Now, I've basically convinced myself that those reasons mentioned are the only ones I really need to be happy and satisfied with my probable life as a career-adjunct, but the common downsides have still attempted to thwart complacency in my status without wanting to reach for more. I have to admit, I often attempted to convince not only myself, but also others to whom I felt the need to justify my precarious position, by glibly listing all of the "perks" I actually experience as an adjunct that I couldn't in a higher status. Among these are included the seeming lack of authority over me; the random, but scheduled hours, which actually allow me to be home in between most classes and let me get other household tasks done bit by bit--not to forget the relatively few hours I am not able to schedule my own time unlike full-time 8-5s; and all of the meetings and committees I am not expected to be a part of, so I can simply come to campus, teach, and leave!

Of course, what I don't mention are the opposite sides of each of these. With no real attachment anywhere, I fall into the "adjunct void" in which I truly don't seem to belong anywhere or get to know any colleagues. Nor do I feel I have any real opportunities to try to make a difference in any of the institutions I work at as I might if there were a higher level of commitment to me as an employee of that institution or from me to it. The actual hours I teach classes may be far less than the standard eight-hour day, but every moment in between (even if I'm juggling laundry and dishes at the same time just because I may be at home) must be dedicated to grading and lesson-planning if I am to keep up or have any evenings or weekends free. On a larger scale, if I don't manage to get about seven classes a year, I won't make enough for my budget, and I never have the certainty that I'll be able to get them. Moreover, with only continuing "teaching" for my CV/resume experience list, it seems unlikely I could move into any more stable administrative or other professional type of full-time position that I might enjoy if teaching full-time (in title) never becomes possible.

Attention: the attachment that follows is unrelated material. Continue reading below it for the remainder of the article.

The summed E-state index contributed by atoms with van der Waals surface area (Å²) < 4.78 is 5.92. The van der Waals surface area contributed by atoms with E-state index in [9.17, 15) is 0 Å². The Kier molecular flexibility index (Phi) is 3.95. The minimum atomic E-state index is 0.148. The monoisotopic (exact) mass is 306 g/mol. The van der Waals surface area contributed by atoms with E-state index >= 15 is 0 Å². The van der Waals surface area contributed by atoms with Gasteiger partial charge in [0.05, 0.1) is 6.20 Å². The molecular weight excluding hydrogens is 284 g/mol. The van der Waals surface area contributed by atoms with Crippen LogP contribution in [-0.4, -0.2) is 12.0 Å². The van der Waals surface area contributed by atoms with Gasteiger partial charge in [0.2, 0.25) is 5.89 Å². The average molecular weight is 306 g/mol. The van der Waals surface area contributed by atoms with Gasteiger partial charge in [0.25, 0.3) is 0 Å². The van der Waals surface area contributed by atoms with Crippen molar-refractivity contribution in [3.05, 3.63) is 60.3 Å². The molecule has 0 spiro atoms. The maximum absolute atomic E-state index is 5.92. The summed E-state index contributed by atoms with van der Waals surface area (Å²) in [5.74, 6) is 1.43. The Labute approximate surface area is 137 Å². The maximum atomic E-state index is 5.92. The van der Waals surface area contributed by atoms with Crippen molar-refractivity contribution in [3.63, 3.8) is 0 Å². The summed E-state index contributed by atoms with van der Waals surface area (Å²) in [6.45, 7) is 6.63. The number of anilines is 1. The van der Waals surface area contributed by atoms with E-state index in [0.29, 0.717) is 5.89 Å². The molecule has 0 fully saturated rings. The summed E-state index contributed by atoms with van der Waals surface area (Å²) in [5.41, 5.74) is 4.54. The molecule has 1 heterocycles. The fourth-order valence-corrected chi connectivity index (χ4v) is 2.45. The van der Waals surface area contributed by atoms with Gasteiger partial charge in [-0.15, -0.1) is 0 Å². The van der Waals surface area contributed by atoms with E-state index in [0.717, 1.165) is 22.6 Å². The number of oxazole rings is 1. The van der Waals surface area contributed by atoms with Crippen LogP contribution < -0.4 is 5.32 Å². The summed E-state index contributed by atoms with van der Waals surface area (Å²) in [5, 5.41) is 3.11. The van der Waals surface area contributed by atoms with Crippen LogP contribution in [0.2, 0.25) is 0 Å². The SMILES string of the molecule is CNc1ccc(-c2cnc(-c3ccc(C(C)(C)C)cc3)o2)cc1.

Yet, despite everything, my biggest realization of all is how humbling this adjunct conundrum has been for me in teaching me reliance and trust not on myself, but on God. I have always been one to make things happen one way or another, and I've generally learned I can't rely on anyone else to make them happen. I like things stable and predictable. I have always felt that if something didn't work out the way I thought it should, I wasn't doing something well enough or that I went wrong somewhere. I would forget who was really in control. Having come into this direction in life working from semester to semester as an adjunct has obliterated all of my naive notions about my life. I have now begun to rethink everything it means for me.

In such an unstable, unreliable position with no worldly job security, after submitting my CV, or my name pleading for any opportunities, I can only pray and rely on God to provide. If He chooses that it would be best if I only get two classes to teach one semester instead of three, I trust (although sometimes that's still a work in progress) that he will see me through somehow, by either providing another opportunity or by making up for it in another semester. If nothing else, my lack of control and uncertainty keeps His prayer line on my speed-dial--at work, getting ready, on walks, driving between classes... I know I've been self-reliant for far too long (or so I believed it was I making everything happen as it should), and God made sure to show me that mistake. But, at the same time, he has graciously blessed me with an (unreliable, yet fairly continued) job I enjoy so much, and I praise him for such a rare opportunity. I also believe he has used this situation to show me that worldly wealth is truly only earthly and temporal. Through adjuncting, I've been earning, semester by semester, just enough to feel perfectly content. Due to these things, I remember much more often what is truly important, and I try more and more to direct my thoughts heavenward. I guess adjuncting has been a lesson in being satisfied with what I have and humble about where I am at, without having to constantly strive for more--which would still only be earthly "perks" anyway.